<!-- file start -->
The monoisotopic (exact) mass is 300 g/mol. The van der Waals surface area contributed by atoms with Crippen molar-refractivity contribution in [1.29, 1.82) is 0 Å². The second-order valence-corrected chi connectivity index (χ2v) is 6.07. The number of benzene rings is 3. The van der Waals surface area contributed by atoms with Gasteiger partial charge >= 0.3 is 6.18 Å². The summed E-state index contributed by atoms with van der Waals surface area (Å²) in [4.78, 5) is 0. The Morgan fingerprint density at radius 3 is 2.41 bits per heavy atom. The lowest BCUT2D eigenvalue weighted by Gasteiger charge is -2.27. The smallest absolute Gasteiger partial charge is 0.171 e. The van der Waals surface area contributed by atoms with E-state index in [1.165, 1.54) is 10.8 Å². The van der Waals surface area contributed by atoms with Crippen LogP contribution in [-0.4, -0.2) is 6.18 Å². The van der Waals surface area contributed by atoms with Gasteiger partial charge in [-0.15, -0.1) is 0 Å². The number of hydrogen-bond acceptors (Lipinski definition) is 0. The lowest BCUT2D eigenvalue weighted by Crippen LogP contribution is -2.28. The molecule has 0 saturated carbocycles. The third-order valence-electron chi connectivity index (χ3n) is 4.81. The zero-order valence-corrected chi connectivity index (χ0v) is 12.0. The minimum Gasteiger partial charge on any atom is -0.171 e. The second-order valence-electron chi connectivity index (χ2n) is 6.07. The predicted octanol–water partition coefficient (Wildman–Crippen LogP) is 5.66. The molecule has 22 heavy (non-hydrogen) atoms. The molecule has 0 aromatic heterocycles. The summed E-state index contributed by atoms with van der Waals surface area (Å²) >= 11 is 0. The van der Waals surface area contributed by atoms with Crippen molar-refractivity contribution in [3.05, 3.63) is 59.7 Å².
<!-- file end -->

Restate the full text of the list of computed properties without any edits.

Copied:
The monoisotopic (exact) mass is 300 g/mol. The van der Waals surface area contributed by atoms with Crippen molar-refractivity contribution in [1.29, 1.82) is 0 Å². The second-order valence-corrected chi connectivity index (χ2v) is 6.07. The number of benzene rings is 3. The van der Waals surface area contributed by atoms with Gasteiger partial charge >= 0.3 is 6.18 Å². The summed E-state index contributed by atoms with van der Waals surface area (Å²) in [4.78, 5) is 0. The Morgan fingerprint density at radius 3 is 2.41 bits per heavy atom. The lowest BCUT2D eigenvalue weighted by Gasteiger charge is -2.27. The smallest absolute Gasteiger partial charge is 0.171 e. The van der Waals surface area contributed by atoms with E-state index in [1.165, 1.54) is 10.8 Å². The van der Waals surface area contributed by atoms with Crippen LogP contribution in [-0.4, -0.2) is 6.18 Å². The van der Waals surface area contributed by atoms with Gasteiger partial charge in [-0.15, -0.1) is 0 Å². The number of hydrogen-bond acceptors (Lipinski definition) is 0. The lowest BCUT2D eigenvalue weighted by Crippen LogP contribution is -2.28. The molecule has 0 saturated carbocycles. The third-order valence-electron chi connectivity index (χ3n) is 4.81. The zero-order valence-corrected chi connectivity index (χ0v) is 12.0. The minimum Gasteiger partial charge on any atom is -0.171 e. The second-order valence-electron chi connectivity index (χ2n) is 6.07. The predicted octanol–water partition coefficient (Wildman–Crippen LogP) is 5.66. The molecule has 22 heavy (non-hydrogen) atoms. The molecule has 0 aromatic heterocycles. The summed E-state index contributed by atoms with van der Waals surface area (Å²) >= 11 is 0. The van der Waals surface area contributed by atoms with Crippen molar-refractivity contribution in [3.05, 3.63) is 59.7 Å².